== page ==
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    • #161964

      I don’t think my boyfriend is abusing me but there are definitely red flags and I’m worried his behaviour could turn abusive. I have very few friends but he asked me to stop being friends with a guy because he thought he had a crush on me – my friend had not flirted with me or done anything inappropriate. When I am staying with my boyfriend, he micromanages me and when I’m staying with my family, he does things that I believe are attempts to slowly isolate me from them. He raises his voice at me when he’s clearly annoyed at me but when I call it out he makes an excuse – there was a (detail removed by moderator), etc. I’m staying with my family right now so I’ve been able to have physical space (which I need because he frightened me) whilst still talking over the phone. I’ve been telling him I’m concerned that he’s controlling because of many things that he’s done, but he always comes back with excuses – “you should’ve said no/ brought it up in the moment”. He also says he’s not a controlling person because his (detail removed by moderator) (I’ve said multiple times that he’s nothing like her). I keep bringing up my concerns about his behaviour and he gets annoyed every time so I don’t want to keep bringing it up anymore. He’s not mean, he just uses a nasty tone of voice. There are some things that I feel like I couldn’t say to him, like that I sometimes feel pressured into sex – I know he would make me feel like a horrible person for feeling that. I’m starting to feel like it may be best to leave him but I’m definitely not ready to – I want to wait and see if he changes. I need to ask you ladies, if someone you really loved was showing these red flags, would you be scared? Would you wait and see if he gets better or worse? He has a lot of good qualities that I haven’t mentioned.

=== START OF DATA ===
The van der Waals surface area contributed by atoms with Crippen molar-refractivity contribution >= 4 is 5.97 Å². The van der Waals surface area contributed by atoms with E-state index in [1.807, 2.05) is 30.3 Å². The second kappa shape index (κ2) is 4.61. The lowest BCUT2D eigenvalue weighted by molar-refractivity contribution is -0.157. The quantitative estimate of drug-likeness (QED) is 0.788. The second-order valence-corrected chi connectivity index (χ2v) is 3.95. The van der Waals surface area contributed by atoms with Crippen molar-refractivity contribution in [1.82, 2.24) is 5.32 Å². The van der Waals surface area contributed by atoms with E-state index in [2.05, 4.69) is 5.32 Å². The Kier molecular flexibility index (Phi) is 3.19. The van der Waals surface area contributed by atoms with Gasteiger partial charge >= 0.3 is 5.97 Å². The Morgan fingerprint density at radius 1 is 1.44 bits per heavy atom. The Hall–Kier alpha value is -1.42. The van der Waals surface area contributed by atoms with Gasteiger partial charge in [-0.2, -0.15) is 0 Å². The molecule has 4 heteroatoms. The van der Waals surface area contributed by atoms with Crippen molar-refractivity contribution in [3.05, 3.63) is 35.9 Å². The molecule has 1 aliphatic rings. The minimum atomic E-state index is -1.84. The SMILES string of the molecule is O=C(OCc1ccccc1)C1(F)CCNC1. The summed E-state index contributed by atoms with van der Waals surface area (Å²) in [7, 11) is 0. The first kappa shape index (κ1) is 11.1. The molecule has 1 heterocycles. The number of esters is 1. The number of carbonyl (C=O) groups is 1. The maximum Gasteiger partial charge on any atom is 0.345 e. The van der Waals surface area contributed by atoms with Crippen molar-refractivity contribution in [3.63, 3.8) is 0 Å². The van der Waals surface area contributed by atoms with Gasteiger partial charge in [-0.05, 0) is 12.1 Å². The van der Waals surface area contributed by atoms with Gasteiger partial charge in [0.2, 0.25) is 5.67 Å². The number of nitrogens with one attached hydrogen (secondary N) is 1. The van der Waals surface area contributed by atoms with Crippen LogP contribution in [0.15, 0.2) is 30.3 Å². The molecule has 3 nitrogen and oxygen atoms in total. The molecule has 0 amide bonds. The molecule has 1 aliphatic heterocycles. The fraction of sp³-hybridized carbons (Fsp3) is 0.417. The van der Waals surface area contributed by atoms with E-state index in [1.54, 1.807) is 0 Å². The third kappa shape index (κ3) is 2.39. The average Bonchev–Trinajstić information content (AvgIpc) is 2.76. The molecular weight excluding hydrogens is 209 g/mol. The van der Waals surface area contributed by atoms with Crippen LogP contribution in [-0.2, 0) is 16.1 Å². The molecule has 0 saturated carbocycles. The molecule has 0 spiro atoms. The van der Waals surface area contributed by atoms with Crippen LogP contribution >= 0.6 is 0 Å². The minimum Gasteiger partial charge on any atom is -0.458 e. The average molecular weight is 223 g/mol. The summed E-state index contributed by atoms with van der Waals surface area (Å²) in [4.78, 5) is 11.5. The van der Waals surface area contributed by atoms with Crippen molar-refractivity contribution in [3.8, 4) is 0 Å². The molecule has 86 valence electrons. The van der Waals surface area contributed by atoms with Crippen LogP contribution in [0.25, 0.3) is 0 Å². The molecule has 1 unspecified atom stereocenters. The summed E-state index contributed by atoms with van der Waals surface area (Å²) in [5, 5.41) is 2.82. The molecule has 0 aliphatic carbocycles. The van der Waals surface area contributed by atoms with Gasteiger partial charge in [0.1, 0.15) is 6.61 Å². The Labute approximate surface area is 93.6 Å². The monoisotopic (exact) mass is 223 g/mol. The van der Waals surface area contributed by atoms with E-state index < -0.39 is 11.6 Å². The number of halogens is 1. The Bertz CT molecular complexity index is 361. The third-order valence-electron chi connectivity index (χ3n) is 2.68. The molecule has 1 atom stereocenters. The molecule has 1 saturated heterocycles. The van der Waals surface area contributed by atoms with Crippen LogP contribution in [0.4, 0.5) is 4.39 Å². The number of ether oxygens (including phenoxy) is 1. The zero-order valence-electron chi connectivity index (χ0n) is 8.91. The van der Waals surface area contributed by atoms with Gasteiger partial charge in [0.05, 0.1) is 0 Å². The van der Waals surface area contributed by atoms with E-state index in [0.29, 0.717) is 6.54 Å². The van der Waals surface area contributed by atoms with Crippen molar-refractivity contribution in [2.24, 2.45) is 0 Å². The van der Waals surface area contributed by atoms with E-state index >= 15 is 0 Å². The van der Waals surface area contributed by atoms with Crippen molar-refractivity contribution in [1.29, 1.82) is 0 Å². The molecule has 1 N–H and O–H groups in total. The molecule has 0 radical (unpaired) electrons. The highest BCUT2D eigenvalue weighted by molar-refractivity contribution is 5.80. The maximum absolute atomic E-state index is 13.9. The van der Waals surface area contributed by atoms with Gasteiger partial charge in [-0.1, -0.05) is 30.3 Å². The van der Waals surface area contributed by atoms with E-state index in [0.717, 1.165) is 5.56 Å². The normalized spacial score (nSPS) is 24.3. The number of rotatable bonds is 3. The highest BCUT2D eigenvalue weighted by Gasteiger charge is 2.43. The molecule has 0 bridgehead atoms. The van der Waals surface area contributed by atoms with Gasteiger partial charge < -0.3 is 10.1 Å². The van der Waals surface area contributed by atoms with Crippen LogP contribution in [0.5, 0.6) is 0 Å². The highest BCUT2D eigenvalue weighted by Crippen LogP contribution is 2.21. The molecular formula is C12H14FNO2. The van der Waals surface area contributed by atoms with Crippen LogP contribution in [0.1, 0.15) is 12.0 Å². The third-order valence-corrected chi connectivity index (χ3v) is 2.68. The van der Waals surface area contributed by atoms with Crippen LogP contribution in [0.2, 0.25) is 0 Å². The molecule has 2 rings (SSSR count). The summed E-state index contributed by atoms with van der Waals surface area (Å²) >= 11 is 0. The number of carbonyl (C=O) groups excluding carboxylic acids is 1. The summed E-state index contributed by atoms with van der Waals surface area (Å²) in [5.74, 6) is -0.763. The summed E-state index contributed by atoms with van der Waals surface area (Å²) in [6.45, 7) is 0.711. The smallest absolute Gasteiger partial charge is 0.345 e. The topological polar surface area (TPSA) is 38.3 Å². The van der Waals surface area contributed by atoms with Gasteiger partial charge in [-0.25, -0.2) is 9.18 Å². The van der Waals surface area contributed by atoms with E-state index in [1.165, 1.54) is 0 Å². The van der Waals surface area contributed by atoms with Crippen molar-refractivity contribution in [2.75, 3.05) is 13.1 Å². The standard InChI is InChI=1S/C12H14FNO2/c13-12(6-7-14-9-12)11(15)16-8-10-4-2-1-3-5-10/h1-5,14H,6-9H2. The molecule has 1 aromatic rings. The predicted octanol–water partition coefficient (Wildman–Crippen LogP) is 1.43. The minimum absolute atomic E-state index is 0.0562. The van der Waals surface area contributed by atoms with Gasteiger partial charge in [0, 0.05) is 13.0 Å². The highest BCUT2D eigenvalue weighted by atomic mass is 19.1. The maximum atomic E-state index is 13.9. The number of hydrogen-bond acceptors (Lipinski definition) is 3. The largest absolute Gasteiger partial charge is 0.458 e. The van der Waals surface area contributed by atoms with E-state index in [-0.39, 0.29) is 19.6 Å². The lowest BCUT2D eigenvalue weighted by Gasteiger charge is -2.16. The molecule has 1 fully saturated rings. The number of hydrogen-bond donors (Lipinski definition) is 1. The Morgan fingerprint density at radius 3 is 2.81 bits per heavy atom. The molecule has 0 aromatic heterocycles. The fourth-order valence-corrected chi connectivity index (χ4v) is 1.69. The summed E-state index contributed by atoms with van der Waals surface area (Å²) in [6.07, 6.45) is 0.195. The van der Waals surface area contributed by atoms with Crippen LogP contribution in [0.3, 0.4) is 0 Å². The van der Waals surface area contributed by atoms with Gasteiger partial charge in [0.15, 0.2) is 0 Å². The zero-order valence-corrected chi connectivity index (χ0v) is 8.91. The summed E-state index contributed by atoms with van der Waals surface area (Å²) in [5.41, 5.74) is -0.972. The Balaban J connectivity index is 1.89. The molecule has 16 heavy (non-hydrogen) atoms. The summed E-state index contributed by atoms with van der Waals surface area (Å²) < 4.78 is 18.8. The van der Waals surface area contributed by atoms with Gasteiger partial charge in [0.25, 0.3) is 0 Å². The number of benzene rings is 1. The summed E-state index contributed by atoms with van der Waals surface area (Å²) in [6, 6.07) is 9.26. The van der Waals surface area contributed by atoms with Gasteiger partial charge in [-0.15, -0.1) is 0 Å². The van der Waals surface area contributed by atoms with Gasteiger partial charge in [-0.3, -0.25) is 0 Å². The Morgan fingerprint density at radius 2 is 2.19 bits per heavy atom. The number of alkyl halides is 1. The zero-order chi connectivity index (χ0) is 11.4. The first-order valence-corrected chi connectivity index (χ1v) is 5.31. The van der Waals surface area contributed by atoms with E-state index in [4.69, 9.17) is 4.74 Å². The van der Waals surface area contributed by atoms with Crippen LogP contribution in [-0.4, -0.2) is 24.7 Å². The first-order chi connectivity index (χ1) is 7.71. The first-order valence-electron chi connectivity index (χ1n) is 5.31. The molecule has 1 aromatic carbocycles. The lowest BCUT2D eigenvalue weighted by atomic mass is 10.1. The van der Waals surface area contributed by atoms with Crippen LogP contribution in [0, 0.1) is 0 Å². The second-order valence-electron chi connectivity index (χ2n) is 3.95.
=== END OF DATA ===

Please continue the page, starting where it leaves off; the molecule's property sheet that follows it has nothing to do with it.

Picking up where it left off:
• #161966

      Hi, your partner is minimising your concerns by making excuses… you have pointed out the behaviours which you are not happy with . Abuse or not you deserve to be listened to, respected and certainly not controlled. In my experience the abuse started similar to what you have written but it escalated over many many years.. so in the beginning the smaller things my husband said/did (my ex was very controlling and he used his awful past to excuse his behaviours, he could also be extremely kind, is a pattern).

      I would suggest to keep a journal when he is nasty to you.
      Also, Living with the Dominater by Pat Craven is a good book to learn about different types of abuse. Why Does He Do That by Lundy Bancroft is also a good book…

      Big hugs
      HFH ❤️

    • #161970

      This is how my relationship started too, after few years it escalated into total coercive control, manipulations, gaslighting, emotional and physical abuse.